Let’s get 50!

With your help, 50 N2N members can show up and rise up in solidarity, defiance and resistance with other activist leaders against the Trump regime.

You can make this happen by supporting our GoFundMe Campaign with a generous donation or by sharing our campaign with your friends and families.

 Donate here — www.gofundme.com/50toD-C — or share the link! 

 The time is now to build power.


Mayor Sarno fails to protect all of Springfield citizens, caves in to Trump regime’s bullying and blackmail and gives in to the politics of fear, hatred and division. In these dark times, we need brave, courageous leadership that stands on the side of love and unity!

Shame on Sarno!


Story via www.westernmassnews.com:


President Trump’s recent executive orders on immigration continue to draw the opposition of immigrants across the country including those in Western Massachusetts.

On Thursday, a group of community activists personally delivered a letter to the mayor’s office asking him to meet with them over their concerns.

The community group feels that President Trump’s executive orders have unfairly targeted Muslims and the immigrant population.

Mayor Sarno is not budging from his position that Springfield will not become a sanctuary city.

Springfield community leaders deliver a letter to mayor Sarno’s office that was signed  by 14 individuals and organizations.

They’re seeking a meeting with the mayor to discuss the city’s policies regarding the President’s executive orders on immigration.

In addition, community leaders asked the mayor to sign an executive order himself that would stop local police officers from being forced to carry out the work of federal immigration authorities.

“What our point is you can call it sanctuary, or something else you can use a different word what we are asking is a specific proposal we believe doesn’t run afoul of President Trump’s executive order,” said Billy Peard of the Pioneer Valley Workers Center.

The visit to the mayor’s office comes after a recent rally at City Hall where hundreds of people turned out to protest President Trump’s immigration policies.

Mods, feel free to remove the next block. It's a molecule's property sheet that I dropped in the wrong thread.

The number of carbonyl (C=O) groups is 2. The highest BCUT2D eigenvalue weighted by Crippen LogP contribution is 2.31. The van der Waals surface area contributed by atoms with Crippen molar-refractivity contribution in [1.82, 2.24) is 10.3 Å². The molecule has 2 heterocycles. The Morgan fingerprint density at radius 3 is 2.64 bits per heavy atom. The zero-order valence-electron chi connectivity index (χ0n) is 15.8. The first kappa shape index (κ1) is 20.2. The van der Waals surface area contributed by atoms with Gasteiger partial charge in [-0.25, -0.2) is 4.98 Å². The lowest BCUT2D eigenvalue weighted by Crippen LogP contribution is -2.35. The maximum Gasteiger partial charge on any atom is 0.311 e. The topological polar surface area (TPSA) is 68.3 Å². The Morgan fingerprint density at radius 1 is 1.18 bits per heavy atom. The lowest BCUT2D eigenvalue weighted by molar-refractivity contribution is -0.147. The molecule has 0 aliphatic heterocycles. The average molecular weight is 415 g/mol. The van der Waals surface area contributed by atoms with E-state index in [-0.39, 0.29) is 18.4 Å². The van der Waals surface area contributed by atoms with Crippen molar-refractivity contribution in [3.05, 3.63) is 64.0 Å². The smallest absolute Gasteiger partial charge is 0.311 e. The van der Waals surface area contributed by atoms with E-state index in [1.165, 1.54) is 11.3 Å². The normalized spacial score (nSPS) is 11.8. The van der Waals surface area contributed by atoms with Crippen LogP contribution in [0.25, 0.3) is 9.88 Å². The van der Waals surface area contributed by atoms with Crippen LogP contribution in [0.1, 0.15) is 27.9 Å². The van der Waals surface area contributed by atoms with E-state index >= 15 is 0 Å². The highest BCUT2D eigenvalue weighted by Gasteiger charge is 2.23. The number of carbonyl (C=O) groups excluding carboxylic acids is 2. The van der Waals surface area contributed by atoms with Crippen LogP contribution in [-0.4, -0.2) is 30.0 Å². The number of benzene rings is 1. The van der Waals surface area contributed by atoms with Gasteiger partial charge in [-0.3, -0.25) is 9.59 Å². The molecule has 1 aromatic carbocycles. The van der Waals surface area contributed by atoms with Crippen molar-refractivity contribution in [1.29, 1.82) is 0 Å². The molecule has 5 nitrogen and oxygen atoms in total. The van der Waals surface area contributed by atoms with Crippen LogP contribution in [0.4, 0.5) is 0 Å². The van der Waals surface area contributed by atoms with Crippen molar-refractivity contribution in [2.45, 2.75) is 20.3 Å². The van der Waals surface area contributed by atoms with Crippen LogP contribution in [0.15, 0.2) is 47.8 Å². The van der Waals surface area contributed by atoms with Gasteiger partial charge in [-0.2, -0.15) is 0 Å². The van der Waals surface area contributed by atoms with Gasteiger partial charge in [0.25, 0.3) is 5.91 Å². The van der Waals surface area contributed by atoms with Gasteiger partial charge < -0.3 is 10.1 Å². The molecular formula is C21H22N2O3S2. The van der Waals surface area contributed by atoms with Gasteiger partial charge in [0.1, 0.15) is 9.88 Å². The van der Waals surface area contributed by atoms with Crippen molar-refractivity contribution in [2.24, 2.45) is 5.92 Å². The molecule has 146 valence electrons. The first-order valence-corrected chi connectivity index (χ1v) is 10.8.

Mayor Sarno told Western Mass News he will not sign such an executive order.

“I’m all for legal immigration but not skirting the letter of the law, we’re not going to be a sanctuary city, I’m not going to the group’s demand,” said Mayor Sarno.

The group has its concerns and felt a meeting with the mayor would allow them an opportunity to discuss in detail those issues.

“People have a lot of fear he’s been sending a divisive message similar to trump, and we want to have a conversation with Sarno,” said Jafet Robles of Neighbor to Neighbor.

“Springfield is a melting pot, and if we don’t stand up for Muslims now then when will we stand up for the rest of everybody else,” said Adam Gomez, a Springfield City Councilor.

Mayor Sarno was not in his office so the group’s request  will be delivered to him.

Although Mayor Sarno said the group knows how that he doesn’t feel a meeting is necessary.

“The meeting is not in the best interests of the city of Springfield , it’s residents, and businesses,” Mayor Sarno continued.

Copyright 2017 Western Mass News (Meredith Corporation). All rights reserved. 

Frame Shift. Then Power Shift.

via www.barrfoundation.org:

Elena Letona, executive director of Neighbor to Neighbor (and a 2005 Barr Fellow), shares lessons learned from an old, industrial city in western Massachusetts, where community members, labor groups, elected officials, and others found common cause in a winning effort to go from “coal to sol!”